How to minimize damages caused by typhoons?


As a subject of discussion, typhoons are of more than just curious interest to the populations of the Western Pacific.

In fact, many of those people have experienced the fury of a typhoon.

They have seen roofs of homes carried away.

They have seen entire homes smashed as though made of paper and matchsticks.

They have known the terror of muddy water swirling around their homes—water that fell in sheets during the course of the storm.

They have cowered and waited helplessly as one-hundred-mile-per-hour winds lashed at the whole countryside.

What might be done to restrain this capricious giant, the typhoon from causing enormous damage?

What you can do to minimize damages

Even though considerable advance warning is even now given of approaching typhoons, many tend to ignore or treat lightly the seriousness of the warning.

Perhaps they have survived previous storms and feel that there is not the need to worry.

Or it may be that the passage of time since that last typhoon has blunted the sharpness of their sense of great danger.

Theirs is a very unwise course.

The best course is to prepare for the worst, heed the storm warnings of the weather bureau, and become familiar with the meanings of the public storm signals in whatever form they are given.

Be conversant with practical precautionary measures, and do not fail to follow them through as the typhoon approaches.

It helps to be able to recognize the signs that mark the typhoon’s approach—characteristics of the wind and the waves, their behavior in general.

Generally typhoons move in a northwesterly direction in Southeast Asia.

Refuse to be unduly alarmed by rumors.

However, pay close attention to weather bulletins as provided by radio, television or newspaper.

If warned to evacuate a dangerous area, do so without delay.

If you feel justified in staying in your home, be sure to take account of all your needs.

Remember, power may be cut off temporarily.

Water supply may be halted or contaminated.

Thus you will want to have foods that require little or no cooking, and you will definitely need to have a store of good drinkable water.

Other emergency equipment should be checked to make sure you know where it is and that it is in usable order.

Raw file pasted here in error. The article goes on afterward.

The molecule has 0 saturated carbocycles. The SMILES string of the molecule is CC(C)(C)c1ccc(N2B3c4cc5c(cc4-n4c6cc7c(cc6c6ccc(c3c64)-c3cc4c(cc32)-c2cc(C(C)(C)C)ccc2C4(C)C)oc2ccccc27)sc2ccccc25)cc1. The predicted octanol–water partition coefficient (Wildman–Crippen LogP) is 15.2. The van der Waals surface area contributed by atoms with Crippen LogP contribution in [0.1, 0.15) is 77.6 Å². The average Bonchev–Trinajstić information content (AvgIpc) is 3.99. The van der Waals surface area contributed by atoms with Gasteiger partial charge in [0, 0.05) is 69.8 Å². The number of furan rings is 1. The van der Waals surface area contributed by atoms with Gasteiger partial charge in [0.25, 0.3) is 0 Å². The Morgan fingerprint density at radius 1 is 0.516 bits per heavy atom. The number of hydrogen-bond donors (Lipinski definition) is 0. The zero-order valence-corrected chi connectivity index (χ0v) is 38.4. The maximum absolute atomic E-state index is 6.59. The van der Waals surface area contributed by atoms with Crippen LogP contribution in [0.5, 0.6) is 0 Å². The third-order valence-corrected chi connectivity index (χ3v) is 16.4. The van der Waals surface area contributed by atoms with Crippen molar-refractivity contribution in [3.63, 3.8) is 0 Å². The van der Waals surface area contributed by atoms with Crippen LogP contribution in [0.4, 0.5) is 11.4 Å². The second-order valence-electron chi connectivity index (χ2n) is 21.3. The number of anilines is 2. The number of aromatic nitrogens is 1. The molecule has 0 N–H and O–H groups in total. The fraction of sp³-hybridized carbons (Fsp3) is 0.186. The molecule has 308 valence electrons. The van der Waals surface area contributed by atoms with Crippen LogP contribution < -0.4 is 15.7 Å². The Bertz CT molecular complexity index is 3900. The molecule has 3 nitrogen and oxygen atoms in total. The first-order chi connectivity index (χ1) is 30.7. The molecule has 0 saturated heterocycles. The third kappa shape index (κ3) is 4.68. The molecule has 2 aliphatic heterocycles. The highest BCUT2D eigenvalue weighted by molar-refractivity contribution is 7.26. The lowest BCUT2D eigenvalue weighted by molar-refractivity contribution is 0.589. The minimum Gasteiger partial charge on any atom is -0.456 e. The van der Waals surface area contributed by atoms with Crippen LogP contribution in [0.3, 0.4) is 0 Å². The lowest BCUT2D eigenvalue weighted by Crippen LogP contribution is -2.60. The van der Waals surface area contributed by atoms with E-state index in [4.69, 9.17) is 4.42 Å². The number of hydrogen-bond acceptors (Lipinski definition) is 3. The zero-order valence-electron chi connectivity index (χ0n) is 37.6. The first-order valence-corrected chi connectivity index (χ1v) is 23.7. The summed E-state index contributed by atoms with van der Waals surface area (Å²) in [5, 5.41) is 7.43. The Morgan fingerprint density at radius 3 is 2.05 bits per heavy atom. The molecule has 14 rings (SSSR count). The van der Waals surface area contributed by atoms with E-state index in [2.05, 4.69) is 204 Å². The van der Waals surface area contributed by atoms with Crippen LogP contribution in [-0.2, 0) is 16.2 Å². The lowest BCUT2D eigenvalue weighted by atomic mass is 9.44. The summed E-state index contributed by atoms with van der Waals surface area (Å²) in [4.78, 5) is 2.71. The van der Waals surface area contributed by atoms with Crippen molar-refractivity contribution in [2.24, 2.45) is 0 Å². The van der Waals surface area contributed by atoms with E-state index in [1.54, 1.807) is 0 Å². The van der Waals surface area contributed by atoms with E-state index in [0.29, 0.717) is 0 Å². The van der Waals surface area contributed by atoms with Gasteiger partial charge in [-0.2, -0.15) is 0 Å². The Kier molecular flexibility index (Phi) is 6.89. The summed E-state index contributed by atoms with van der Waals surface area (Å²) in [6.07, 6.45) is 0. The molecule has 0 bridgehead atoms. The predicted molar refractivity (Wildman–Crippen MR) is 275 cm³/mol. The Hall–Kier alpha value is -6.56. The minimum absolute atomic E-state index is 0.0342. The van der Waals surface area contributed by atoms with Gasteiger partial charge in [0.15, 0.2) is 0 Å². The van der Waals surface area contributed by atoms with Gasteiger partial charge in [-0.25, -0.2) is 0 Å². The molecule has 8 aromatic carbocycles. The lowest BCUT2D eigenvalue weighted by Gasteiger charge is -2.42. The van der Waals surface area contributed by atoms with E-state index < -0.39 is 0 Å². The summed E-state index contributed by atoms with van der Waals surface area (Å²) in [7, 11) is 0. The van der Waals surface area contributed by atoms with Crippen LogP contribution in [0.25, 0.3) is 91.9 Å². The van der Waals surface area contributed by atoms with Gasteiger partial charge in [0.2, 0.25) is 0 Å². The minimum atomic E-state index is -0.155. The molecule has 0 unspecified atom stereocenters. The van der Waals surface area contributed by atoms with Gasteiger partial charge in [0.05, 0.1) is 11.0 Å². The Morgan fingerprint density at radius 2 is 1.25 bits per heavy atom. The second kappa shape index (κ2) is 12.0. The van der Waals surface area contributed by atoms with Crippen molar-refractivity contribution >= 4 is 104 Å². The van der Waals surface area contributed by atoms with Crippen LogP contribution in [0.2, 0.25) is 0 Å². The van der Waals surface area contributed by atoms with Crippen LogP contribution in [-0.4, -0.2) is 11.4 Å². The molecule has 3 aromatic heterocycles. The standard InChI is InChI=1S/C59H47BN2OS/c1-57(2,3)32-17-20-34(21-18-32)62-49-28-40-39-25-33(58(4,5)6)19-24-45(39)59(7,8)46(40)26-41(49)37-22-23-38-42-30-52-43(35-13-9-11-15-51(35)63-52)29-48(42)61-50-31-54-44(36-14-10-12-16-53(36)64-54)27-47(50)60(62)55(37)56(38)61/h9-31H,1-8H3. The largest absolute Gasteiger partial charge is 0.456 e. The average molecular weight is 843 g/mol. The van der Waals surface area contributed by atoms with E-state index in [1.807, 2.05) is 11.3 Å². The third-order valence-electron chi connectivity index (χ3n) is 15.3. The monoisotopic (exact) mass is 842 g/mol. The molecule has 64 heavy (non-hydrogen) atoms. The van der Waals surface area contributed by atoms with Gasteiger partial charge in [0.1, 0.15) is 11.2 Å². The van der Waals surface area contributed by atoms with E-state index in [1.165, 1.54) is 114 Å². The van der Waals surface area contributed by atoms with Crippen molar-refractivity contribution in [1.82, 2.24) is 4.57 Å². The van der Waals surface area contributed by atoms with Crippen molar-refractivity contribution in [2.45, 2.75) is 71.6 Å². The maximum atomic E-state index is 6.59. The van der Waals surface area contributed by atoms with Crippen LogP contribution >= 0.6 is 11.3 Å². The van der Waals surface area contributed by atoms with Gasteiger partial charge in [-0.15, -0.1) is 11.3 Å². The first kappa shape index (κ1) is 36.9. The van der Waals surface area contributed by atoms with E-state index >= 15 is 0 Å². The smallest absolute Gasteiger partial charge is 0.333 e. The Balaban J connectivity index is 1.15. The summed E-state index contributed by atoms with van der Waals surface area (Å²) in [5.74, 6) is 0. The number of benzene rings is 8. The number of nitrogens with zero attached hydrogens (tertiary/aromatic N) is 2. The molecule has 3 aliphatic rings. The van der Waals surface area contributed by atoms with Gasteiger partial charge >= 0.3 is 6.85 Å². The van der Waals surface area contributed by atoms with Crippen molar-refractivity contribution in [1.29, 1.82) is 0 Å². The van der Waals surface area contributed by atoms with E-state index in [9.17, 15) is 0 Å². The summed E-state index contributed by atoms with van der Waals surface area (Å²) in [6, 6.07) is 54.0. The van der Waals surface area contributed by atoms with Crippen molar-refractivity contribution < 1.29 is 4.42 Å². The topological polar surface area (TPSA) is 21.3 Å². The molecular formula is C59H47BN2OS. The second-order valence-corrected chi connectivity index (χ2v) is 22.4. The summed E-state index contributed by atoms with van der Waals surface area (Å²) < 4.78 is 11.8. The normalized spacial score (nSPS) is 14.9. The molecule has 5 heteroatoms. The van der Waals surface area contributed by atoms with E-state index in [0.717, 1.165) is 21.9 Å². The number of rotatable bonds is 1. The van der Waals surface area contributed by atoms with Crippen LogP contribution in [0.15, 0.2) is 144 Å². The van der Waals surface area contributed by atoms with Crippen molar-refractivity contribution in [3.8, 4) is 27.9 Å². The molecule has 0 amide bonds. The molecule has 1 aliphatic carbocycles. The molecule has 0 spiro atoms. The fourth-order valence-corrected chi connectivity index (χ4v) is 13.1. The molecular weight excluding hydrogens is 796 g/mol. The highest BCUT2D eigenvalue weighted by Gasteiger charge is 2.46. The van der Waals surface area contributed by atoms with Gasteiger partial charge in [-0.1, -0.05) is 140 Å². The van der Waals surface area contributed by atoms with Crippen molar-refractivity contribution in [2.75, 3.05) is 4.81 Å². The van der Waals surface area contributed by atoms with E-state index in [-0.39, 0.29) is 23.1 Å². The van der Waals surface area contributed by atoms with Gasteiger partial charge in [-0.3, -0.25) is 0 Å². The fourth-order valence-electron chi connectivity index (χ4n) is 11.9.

Usually well-built homes are thought to be quite secure.

However, it is wise not to be too confident.

In winds of up to two hundred miles per hour they may not be safe, especially if located near the coast or in an unsheltered place.

Some questions to consider in advance are:

 Are there heavy branches or trees that might fall on the home?

Is the roof secure?

To what extent is flooding going to present a danger?

In much of Southeast Asia the homes are not solidly built.

Bamboo, leaves and wood products are the building materials.

When a typhoon warning is posted, what can be done?

To give the structure strength, poles are put up at angles against the house and dug into the ground.

Guy wires are also tied from the house to the ground.

Since the wind reverses itself during the passing of a typhoon, poles and wires are used on all sides of the dwelling.

Thus, no matter which way the building is subject to stress, there is something to offset it.

The effect of a typhoon on one’s means of livelihood also needs to be taken into account.

In many areas of Southeast Asia and the Pacific islands coconut trees are the principal source of income.

Though not usually uprooted, these trees sustain considerable damage from the typhoon, largely through damage to the leaves.

It seems that the leaves draw up the moisture to feed the fruit and they contain the chlorophyll so essential for converting sunlight into plant food.

Even if the tree continues to bear fruit following the big storm, it is more than likely that the coconuts will be empty, and thus of no commercial value.

It does not seem that anything can be done to prevent typhoons, but some suggestions on how to offset some of the economic loss might be considered.

Farmers are encouraged, for example, to plant legume crops such as peanuts, or mangoes and bananas, in among the coconut trees.

In many instances where this suggestion has been followed farmers have not only gained a second source of income, but the yield of the coconut trees has increased by as much as 69 percent.

And if the coconut trees do happen to suffer from storm damage, these secondary crops grow much faster so that the farmer is not left without any income or food source.

Rice is another major crop in this region.

However, because of repeated typhoons some areas are useless when it comes to producing successful rice crops.

One of these is Batanes province in the far north of the Philippine Islands.

Instead, root crops are planted, crops not so severely affected as rice, crops of camote or sweet potato perhaps.

This could be an extra crop in many other areas where typhoon losses are usually high.